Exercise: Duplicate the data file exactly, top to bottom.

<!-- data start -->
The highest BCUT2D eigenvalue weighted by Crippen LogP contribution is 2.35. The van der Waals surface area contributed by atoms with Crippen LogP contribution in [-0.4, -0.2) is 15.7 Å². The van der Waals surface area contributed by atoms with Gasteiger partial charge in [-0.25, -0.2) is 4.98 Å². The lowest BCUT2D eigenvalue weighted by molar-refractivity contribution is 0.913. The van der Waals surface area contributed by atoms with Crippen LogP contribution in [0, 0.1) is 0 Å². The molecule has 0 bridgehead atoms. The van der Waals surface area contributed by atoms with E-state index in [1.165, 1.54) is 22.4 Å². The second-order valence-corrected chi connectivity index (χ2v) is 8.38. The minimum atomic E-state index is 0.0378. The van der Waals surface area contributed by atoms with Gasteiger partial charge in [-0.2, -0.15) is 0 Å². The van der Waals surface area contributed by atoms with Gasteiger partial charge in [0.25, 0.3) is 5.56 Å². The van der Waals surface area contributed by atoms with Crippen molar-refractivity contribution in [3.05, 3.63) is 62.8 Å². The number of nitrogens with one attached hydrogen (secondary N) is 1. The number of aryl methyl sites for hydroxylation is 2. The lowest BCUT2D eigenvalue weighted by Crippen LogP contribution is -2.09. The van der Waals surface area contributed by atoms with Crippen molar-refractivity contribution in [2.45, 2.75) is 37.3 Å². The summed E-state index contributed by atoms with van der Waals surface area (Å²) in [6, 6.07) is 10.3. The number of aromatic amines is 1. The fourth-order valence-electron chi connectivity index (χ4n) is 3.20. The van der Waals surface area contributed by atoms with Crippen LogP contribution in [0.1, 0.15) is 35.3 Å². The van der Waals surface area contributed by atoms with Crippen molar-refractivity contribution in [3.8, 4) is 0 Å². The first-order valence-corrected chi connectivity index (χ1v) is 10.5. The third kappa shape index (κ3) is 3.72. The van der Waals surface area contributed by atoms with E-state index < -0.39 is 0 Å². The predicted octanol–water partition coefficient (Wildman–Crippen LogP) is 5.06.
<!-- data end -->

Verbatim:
The highest BCUT2D eigenvalue weighted by Crippen LogP contribution is 2.35. The van der Waals surface area contributed by atoms with Crippen LogP contribution in [-0.4, -0.2) is 15.7 Å². The van der Waals surface area contributed by atoms with Gasteiger partial charge in [-0.25, -0.2) is 4.98 Å². The lowest BCUT2D eigenvalue weighted by molar-refractivity contribution is 0.913. The van der Waals surface area contributed by atoms with Crippen LogP contribution in [0, 0.1) is 0 Å². The molecule has 0 bridgehead atoms. The van der Waals surface area contributed by atoms with E-state index in [1.165, 1.54) is 22.4 Å². The second-order valence-corrected chi connectivity index (χ2v) is 8.38. The minimum atomic E-state index is 0.0378. The van der Waals surface area contributed by atoms with Gasteiger partial charge in [-0.2, -0.15) is 0 Å². The van der Waals surface area contributed by atoms with Gasteiger partial charge in [0.25, 0.3) is 5.56 Å². The van der Waals surface area contributed by atoms with Crippen molar-refractivity contribution in [3.05, 3.63) is 62.8 Å². The number of nitrogens with one attached hydrogen (secondary N) is 1. The number of aryl methyl sites for hydroxylation is 2. The lowest BCUT2D eigenvalue weighted by Crippen LogP contribution is -2.09. The van der Waals surface area contributed by atoms with Crippen molar-refractivity contribution in [2.45, 2.75) is 37.3 Å². The summed E-state index contributed by atoms with van der Waals surface area (Å²) in [6, 6.07) is 10.3. The number of aromatic amines is 1. The fourth-order valence-electron chi connectivity index (χ4n) is 3.20. The van der Waals surface area contributed by atoms with Crippen LogP contribution in [0.1, 0.15) is 35.3 Å². The van der Waals surface area contributed by atoms with Crippen molar-refractivity contribution in [3.8, 4) is 0 Å². The first-order valence-corrected chi connectivity index (χ1v) is 10.5. The third kappa shape index (κ3) is 3.72. The van der Waals surface area contributed by atoms with E-state index < -0.39 is 0 Å². The predicted octanol–water partition coefficient (Wildman–Crippen LogP) is 5.06.